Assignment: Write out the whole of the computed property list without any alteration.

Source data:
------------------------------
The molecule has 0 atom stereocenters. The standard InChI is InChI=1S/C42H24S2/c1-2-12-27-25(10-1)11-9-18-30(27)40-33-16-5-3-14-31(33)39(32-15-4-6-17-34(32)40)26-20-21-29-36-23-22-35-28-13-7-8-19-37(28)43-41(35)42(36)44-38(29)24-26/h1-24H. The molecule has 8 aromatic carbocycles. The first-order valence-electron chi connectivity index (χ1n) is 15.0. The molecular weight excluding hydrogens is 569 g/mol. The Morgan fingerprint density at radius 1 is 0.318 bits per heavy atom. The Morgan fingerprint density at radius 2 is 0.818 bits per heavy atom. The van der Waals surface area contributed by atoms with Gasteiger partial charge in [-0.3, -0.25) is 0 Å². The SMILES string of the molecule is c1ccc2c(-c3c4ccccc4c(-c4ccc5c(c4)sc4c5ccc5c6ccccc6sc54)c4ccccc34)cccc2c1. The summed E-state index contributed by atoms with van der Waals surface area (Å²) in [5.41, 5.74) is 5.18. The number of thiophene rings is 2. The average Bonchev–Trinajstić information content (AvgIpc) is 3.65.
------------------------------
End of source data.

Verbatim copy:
The molecule has 0 atom stereocenters. The standard InChI is InChI=1S/C42H24S2/c1-2-12-27-25(10-1)11-9-18-30(27)40-33-16-5-3-14-31(33)39(32-15-4-6-17-34(32)40)26-20-21-29-36-23-22-35-28-13-7-8-19-37(28)43-41(35)42(36)44-38(29)24-26/h1-24H. The molecule has 8 aromatic carbocycles. The first-order valence-electron chi connectivity index (χ1n) is 15.0. The molecular weight excluding hydrogens is 569 g/mol. The Morgan fingerprint density at radius 1 is 0.318 bits per heavy atom. The Morgan fingerprint density at radius 2 is 0.818 bits per heavy atom. The van der Waals surface area contributed by atoms with Gasteiger partial charge in [-0.3, -0.25) is 0 Å². The SMILES string of the molecule is c1ccc2c(-c3c4ccccc4c(-c4ccc5c(c4)sc4c5ccc5c6ccccc6sc54)c4ccccc34)cccc2c1. The summed E-state index contributed by atoms with van der Waals surface area (Å²) in [5.41, 5.74) is 5.18. The number of thiophene rings is 2. The average Bonchev–Trinajstić information content (AvgIpc) is 3.65.